Figure 3: A view of the integrated process.

3.0 Conclusion

The use of bio-film technology provides a number of advantages with regard to footprint and biomass inventory. The combination of natural plants and IFAS results in a process which has been scaled up to full-size treatment facilities, that provides a number of capital and operational cost savings.

The natural plants do not actually treat the wastewater, but provide nutrients, organic acids and enzymes that create a highly diverse biology within the plant roots and IFAS modules. A much denser bio-film is created, when compared to other IFAS systems or MBBR processes.

With an obversed total biomass concentration that is three times conventional systems, a reduced footprint of up to 65% can be achieved. Savings in energy demand and sludge disposal are two other key benefits of the process, particularly over MBR-based systems that exhibit similar space-saving features.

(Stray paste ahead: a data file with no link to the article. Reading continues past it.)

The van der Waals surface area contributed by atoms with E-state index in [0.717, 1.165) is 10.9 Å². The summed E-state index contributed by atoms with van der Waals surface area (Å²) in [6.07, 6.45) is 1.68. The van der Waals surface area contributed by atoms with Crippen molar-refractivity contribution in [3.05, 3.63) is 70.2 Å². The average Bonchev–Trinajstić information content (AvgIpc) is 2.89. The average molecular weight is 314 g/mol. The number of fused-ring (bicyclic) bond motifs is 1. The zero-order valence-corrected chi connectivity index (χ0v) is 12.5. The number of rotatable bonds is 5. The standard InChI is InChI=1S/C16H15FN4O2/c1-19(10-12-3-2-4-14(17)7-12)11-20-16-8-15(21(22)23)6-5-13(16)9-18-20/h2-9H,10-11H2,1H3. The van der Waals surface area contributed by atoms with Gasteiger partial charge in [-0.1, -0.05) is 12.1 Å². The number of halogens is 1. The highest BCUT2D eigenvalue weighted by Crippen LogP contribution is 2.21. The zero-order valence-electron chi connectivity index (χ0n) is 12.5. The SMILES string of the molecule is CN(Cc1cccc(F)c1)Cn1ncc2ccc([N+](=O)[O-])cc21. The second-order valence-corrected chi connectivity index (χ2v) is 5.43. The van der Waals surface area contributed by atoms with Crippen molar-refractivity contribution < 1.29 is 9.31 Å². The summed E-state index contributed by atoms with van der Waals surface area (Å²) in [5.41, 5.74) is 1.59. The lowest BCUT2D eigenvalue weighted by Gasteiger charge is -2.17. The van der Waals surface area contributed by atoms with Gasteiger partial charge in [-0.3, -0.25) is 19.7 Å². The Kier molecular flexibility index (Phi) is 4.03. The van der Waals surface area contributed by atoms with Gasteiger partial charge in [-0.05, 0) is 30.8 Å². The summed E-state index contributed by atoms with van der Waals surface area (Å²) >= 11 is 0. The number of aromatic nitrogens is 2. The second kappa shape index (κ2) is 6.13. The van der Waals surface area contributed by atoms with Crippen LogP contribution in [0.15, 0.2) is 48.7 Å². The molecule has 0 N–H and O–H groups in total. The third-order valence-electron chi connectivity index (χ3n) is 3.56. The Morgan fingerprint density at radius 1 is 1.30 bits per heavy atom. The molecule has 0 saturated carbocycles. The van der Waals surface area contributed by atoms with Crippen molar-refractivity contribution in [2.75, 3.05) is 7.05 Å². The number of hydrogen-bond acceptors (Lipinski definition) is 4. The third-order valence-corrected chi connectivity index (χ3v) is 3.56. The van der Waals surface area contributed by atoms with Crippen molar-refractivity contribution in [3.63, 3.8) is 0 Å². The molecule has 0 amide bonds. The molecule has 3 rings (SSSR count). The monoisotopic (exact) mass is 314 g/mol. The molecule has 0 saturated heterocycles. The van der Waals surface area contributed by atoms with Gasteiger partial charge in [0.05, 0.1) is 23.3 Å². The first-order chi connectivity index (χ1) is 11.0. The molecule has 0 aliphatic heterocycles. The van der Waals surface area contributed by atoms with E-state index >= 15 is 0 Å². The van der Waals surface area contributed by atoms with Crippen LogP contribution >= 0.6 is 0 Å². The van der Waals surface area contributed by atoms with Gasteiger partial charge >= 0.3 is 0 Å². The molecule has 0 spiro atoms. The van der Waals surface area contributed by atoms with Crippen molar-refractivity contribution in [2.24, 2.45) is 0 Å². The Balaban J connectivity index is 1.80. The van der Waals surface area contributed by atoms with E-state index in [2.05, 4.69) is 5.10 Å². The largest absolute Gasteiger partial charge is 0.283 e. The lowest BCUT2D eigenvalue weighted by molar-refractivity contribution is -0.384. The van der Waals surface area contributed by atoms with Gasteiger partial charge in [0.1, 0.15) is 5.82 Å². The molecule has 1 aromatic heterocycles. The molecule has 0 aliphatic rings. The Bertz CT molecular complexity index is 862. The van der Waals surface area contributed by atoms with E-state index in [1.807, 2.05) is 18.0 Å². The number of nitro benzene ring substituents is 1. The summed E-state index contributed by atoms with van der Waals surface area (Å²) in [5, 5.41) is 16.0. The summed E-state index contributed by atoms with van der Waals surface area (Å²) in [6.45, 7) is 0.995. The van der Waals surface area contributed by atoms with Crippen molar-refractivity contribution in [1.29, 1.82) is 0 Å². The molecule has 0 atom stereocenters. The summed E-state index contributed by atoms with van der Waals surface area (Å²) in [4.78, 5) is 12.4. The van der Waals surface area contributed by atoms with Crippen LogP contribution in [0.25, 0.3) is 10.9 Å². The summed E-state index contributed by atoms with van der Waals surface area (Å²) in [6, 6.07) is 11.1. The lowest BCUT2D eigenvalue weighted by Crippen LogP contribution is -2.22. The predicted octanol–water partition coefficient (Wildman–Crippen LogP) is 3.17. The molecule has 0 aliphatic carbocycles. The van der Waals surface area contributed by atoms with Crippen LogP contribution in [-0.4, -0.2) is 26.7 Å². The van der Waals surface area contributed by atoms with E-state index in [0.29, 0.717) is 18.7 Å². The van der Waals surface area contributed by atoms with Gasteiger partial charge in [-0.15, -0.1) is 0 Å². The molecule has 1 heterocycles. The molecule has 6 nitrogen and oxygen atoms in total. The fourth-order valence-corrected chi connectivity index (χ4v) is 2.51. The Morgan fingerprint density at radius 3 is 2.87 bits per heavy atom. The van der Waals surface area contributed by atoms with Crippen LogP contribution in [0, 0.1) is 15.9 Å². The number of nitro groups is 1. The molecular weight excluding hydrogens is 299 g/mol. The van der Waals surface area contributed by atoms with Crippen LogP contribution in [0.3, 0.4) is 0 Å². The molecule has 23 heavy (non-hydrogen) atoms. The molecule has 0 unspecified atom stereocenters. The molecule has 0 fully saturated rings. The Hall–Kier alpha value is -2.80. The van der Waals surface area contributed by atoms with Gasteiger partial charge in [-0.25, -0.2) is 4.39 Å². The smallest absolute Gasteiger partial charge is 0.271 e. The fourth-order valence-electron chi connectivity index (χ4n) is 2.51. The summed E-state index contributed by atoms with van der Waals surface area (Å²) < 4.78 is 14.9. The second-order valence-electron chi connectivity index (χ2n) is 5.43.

Full-scale installations as large as 80 MLD have demonstrated the technology’s application within the municipal and industrial wastewater field.

The aesthetically pleasing look of the Organica FCR has changed local community attitude towards wastewater treatment, and has provided a place for communities to interact with the process in a very positive way.

As rapid urban growth continues in many cities around the world, this technology has demonstrated its use as a decentralised facility that can be constructed in the middle of a dense urban landscape, to relieve load on existing sewer systems and enable water reclamation in these environments.

Hydroflux Epco is the exclusive Australian representative for Organica Water’s Food Chain Reactor process.